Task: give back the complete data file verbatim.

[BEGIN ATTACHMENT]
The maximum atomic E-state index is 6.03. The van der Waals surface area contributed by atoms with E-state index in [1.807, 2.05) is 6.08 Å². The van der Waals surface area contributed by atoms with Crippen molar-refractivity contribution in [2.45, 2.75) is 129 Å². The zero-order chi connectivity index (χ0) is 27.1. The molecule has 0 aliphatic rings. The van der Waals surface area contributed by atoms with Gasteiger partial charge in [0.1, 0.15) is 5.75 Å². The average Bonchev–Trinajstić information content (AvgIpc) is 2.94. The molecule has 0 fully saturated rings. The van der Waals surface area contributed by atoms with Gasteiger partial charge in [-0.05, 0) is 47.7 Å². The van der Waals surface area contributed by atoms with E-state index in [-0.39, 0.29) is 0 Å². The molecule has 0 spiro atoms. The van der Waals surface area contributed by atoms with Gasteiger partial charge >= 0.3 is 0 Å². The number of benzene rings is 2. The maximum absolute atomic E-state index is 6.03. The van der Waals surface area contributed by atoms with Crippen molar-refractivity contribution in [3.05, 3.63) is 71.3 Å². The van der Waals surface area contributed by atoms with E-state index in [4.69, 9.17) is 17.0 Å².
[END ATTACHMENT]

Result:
The maximum atomic E-state index is 6.03. The van der Waals surface area contributed by atoms with E-state index in [1.807, 2.05) is 6.08 Å². The van der Waals surface area contributed by atoms with Crippen molar-refractivity contribution in [2.45, 2.75) is 129 Å². The zero-order chi connectivity index (χ0) is 27.1. The molecule has 0 aliphatic rings. The van der Waals surface area contributed by atoms with Gasteiger partial charge in [0.1, 0.15) is 5.75 Å². The average Bonchev–Trinajstić information content (AvgIpc) is 2.94. The molecule has 0 fully saturated rings. The van der Waals surface area contributed by atoms with Gasteiger partial charge in [-0.05, 0) is 47.7 Å². The van der Waals surface area contributed by atoms with E-state index in [-0.39, 0.29) is 0 Å². The molecule has 0 spiro atoms. The van der Waals surface area contributed by atoms with Gasteiger partial charge >= 0.3 is 0 Å². The number of benzene rings is 2. The maximum absolute atomic E-state index is 6.03. The van der Waals surface area contributed by atoms with Crippen molar-refractivity contribution in [3.05, 3.63) is 71.3 Å². The van der Waals surface area contributed by atoms with E-state index in [4.69, 9.17) is 17.0 Å².